In last week’s Resilience Guide newsletter I wrote about time management and gave subscribers a tool to help you start assessing where your time is spent. The topic was chosen because it was one of the most requested in our recent survey. (The tool was exclusive to subscribers – sign up to newsletters if you don’t want to miss any others!)
This week’s topic is the other most requested issue – Confidence.
Without asking each respondent individually, I assume this meant that people are feeling fear and want to overcome it because it stops them achieving what they want.
The most powerful tip I can give you is this:
Fear is a sign you are doing the right thing.
Think about what causes your fear. Whether it’s approaching a boss to request a pay rise, or launching a new business or putting a video out on social media about your new service, there is a chance that it will make things better for you.
Your brain is flagging danger because it wants to protect you, but it doesn’t see the vision of the better future and the part of your brain that triggers it is unable to reassure itself. You need to use your conscious brain to realise there is no life or death danger here, reassure your fight or flight response and keep moving forward.
In reality, what’s the worst that could happen? You don’t get what you want? Not exactly the ‘danger’ your brain flagged. What else could happen? Others might judge you? Maybe – but if they do that shows you they aren’t your business customers or your preferred ‘tribe’. Psychologists often attribute ‘judgement’ to secret envy. So give them more to be envious about!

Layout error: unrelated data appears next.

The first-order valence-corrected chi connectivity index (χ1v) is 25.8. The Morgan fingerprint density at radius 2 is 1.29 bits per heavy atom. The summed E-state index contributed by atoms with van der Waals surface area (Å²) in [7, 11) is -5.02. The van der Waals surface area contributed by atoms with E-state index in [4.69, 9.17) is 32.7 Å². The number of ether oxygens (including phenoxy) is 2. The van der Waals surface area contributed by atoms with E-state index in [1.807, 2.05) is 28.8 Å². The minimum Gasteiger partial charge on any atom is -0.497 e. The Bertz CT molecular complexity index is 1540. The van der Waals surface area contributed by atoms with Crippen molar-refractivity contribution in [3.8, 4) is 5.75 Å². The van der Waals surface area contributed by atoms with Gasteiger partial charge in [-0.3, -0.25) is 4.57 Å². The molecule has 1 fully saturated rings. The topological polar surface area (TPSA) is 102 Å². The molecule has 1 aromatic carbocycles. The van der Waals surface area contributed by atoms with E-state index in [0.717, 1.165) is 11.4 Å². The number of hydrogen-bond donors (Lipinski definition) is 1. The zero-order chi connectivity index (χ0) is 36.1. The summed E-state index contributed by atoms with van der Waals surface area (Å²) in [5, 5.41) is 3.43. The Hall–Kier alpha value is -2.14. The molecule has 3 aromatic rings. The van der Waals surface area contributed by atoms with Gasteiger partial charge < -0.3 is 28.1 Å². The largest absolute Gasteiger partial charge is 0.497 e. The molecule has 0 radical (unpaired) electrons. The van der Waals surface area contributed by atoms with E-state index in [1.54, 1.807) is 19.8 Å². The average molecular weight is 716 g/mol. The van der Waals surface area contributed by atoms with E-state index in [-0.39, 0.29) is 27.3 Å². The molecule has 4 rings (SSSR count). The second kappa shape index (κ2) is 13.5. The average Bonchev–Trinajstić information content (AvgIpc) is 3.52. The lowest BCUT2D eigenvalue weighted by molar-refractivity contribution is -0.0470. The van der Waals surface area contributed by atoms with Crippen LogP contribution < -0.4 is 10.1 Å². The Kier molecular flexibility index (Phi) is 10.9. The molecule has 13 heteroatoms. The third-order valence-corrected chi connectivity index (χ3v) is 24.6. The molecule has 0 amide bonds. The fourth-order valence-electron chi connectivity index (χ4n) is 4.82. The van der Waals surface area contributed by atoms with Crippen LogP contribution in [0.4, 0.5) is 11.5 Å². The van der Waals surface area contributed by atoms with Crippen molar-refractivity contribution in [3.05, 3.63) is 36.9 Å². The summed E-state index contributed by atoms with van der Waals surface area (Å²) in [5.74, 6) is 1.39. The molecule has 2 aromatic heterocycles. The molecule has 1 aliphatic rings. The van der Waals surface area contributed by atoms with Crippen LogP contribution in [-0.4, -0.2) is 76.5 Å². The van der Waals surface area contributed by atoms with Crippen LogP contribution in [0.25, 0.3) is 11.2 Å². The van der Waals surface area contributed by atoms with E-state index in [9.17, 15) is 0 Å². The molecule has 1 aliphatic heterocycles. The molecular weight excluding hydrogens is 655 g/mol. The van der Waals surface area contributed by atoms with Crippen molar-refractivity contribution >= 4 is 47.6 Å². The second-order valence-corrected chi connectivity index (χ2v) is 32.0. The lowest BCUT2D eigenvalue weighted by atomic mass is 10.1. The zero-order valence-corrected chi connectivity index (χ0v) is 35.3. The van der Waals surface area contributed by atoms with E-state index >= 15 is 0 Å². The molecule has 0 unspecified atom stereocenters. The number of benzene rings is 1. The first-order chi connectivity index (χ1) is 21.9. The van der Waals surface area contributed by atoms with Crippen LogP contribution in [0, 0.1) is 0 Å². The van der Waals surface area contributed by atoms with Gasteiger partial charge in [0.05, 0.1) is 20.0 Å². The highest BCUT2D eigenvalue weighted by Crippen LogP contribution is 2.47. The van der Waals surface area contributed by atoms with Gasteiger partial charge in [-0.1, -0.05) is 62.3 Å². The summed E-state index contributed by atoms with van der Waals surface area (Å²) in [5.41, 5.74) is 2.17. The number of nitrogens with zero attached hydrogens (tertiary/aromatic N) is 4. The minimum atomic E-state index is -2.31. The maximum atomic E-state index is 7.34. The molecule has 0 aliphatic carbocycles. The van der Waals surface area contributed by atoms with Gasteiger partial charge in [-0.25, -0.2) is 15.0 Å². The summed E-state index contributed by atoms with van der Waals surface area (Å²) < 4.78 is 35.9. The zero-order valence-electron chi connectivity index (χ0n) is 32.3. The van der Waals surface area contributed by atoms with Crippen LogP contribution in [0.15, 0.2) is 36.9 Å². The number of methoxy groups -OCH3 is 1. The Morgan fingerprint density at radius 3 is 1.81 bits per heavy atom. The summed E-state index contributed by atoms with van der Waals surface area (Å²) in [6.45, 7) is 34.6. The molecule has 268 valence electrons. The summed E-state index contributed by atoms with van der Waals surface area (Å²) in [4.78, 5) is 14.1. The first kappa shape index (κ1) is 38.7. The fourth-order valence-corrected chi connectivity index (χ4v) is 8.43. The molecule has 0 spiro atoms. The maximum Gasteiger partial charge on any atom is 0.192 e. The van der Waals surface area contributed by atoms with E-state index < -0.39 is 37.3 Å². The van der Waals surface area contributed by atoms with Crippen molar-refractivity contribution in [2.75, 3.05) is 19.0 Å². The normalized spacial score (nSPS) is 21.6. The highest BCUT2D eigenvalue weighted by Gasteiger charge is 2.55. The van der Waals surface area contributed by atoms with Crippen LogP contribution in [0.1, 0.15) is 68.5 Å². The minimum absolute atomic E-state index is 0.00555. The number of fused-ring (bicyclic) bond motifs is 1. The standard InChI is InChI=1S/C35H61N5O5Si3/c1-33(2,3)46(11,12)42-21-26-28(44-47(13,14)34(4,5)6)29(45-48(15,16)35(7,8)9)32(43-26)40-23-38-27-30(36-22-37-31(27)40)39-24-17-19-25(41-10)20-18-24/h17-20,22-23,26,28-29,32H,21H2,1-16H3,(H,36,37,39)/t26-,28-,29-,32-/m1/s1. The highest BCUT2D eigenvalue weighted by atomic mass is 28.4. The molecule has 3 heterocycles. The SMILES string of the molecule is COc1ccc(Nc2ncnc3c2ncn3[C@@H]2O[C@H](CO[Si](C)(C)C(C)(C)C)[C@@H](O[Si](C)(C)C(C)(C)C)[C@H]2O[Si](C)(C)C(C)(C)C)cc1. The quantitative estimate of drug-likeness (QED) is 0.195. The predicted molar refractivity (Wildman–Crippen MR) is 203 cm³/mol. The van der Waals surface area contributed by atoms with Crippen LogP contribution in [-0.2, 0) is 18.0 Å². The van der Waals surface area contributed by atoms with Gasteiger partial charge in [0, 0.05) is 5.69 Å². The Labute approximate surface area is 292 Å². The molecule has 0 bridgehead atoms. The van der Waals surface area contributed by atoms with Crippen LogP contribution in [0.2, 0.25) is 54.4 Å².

When you push out of your comfort zone fear is almost inevitable. So fear is actually confirmation that you are on the right path and going in the right direction. When you push through it, you will reach the other side – a rich lush pasture called ‘growth’. That growth is personal, professional or business – and often all three! And here’s the best bit – confidence lives here in abundance.
I have started to acknowledge fear instead of trying to overcome it. I have started taking it as a good sign, and learning to live with it, really ‘feeling the fear and doing it anyway’.
Then I take it a little further (because my fears are quite loud!). I force myself to re-label the fear as ‘excitement’. The physiology is similar; heart pounding, quick breathing and sweaty palms. If you enjoy rollercoasters you’ll recognise these symptoms. Now explain how fear is different?!
Try it out, and do it soon! I’d love to hear if it makes a difference for you.
Until next week, take care,